10 December meeting of Living in Hackney Scrutiny Commission. Photograph: Hackney Citizen.

Case workers of children at risk of gang activity and exploitation have called on Hackney schools to stop excluding pupils in order to keep them in a protective environment.

Damion Roberts and Samir Khattab, who work for St Giles Trust’s SOS Project and were formerly involved in gang crime themselves, spoke out as part of an evidence-gathering session for Hackney’s Integrated Gangs Unit (IGU).

The borough saw 43 children permanently excluded from state-funded primary and secondary schools in 2016/17, a higher rate than any of the previous five years.

Roberts said: “I don’t want to take nothing away from teachers, because they do a brilliant job.

“Some of the kids are getting excluded for simple reasons, for three, four, five days at a time. In those days, that kid’s at home. Mum’s at work, dad’s gone off. Where do you think that kid’s going to end up?

“Then he’s trapped, and that is the problem. In terms of what can schools do – stop excluding them, it’s as simple as that. Work with them, communicate with the family, find out what’s really going on in the background.

“Young people gravitate to a life that’s exciting. We basically damp down that excitement part of it, because they’re not told about the other side, the violent side. The prison, the loss of families, the ruined lives.

“It’s not discussed out there, it’s more the money, the cars, you get this, you get that – they gravitate to that lifestyle.”

According to guidance from the Hackney Learning Trust, permanent exclusions should only occur as a last resort, as a consequence of either serious or continuous breach of the school’s behaviour policy, or if the student poses a risk of harm to other pupils.

Khattab added: “Remaining in a mainstream school is definitely a protective factor. One hundred per cent of the children that we work with [in our County Lines project] are in pupil referral units.

“I know that being in school is a protective factor for them who are one finger away from saying, ‘You know what? I’m not going to be a victim no more, I’m going to go gang full time.’

“One thing is definitely put in more outreach teams. They need to hear from a Hackney perspective.

“Someone like me who’s from West London, coming into their borough, it can be like, ‘What do you know?’ A Hackney perspective registers more.”

The 10 December meeting of the Living in Hackney Scrutiny Commission heard from a range of different partners within the IGU, which was set up in 2010 to respond to the escalating serious violence linked to gang criminality in Hackney.

In the year to July 2018, Hackney has seen a reduction in youth violence of 10.5 per cent, a 25.9 per cent reduction in knife crime, and a 25 per cent drop in gun crime.

Specific gun discharge is the only key aim of the IGU to have seen a rise in that period, of 25 per cent, or 5 offences more than the previous year.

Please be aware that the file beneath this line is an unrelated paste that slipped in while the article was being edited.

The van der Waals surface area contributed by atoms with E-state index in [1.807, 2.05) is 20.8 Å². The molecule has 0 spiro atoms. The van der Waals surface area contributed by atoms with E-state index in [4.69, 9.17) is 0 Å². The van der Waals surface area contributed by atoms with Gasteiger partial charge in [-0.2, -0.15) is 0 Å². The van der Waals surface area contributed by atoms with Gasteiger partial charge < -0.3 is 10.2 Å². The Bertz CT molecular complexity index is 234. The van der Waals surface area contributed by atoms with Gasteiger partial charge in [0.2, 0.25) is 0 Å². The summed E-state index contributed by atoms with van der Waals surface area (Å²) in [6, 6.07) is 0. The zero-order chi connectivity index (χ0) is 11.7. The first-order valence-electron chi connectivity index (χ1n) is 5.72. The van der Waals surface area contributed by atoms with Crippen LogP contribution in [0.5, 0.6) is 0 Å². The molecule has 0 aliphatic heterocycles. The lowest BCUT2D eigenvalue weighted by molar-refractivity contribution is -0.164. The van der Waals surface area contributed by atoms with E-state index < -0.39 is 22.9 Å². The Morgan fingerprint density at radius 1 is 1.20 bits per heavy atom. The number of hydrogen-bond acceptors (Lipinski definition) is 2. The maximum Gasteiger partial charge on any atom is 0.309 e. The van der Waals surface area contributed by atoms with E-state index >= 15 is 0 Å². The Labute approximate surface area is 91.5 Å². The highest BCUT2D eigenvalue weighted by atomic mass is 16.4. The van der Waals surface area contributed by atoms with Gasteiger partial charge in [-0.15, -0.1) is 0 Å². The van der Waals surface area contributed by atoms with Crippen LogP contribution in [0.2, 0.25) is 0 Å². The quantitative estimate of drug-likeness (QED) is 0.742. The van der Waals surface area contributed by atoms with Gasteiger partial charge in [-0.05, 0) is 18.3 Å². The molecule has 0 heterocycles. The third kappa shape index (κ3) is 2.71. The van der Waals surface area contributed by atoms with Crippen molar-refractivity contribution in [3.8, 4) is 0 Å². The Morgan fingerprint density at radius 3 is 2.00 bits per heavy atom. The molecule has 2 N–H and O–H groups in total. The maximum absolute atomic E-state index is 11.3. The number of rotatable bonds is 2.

Serious violence did see a spike recently in the borough, with six murders seen in Hackney in 2017/18 compared to two in the previous year.

The IGU’s analysis of the local features of the earlier spike in violence included a decrease in the age of those becoming involved in gang activity, as well as a more fluid environment on social media by which links were formed across the borough, alongside the already-established postcode-based groups.

The commission heard in particular of the effect on serious violence of social media, rather than drug-related violence.

Videos shared online or public comments via YouTube were singled out as stoking community tensions.

IGU researcher Steve Gowan said: “There was one area that was kind of a neutral zone, and a group of young people came up in that area.

“That wasn’t really expected, there wasn’t really anyone monitoring that area, with a lack of services. They have been in conflict with another group, older boys from a more established area.”

Khattab added: “I fell into the culture of knife and gun crime. I use the word ‘culture’ reluctantly, as you attach positivity to the word ‘culture’.

“I used to challenge the concept of me being in a gang, because for me looking at the portrayal of gangs in the media, I used to always say I ain’t no part of no gang, but by the definition, I definitely qualified.

“At the age of 14, I started to accumulate numerous offences, from common assault to ABH, and then at the age of 18, a situation took place amongst my peers where an argument took place and someone lost their life.

“I work with young offenders in Hackney that are gang-affiliated, and my objective is for them not to get to the stage, or even halfway to where I got to, but to choose another avenue.

“The two things I suffered from were low self-esteem and lacking identity. It’s helping young people to identify what there is to hold on to, and they have to be patient and be ready to hit some bumps in the road.”

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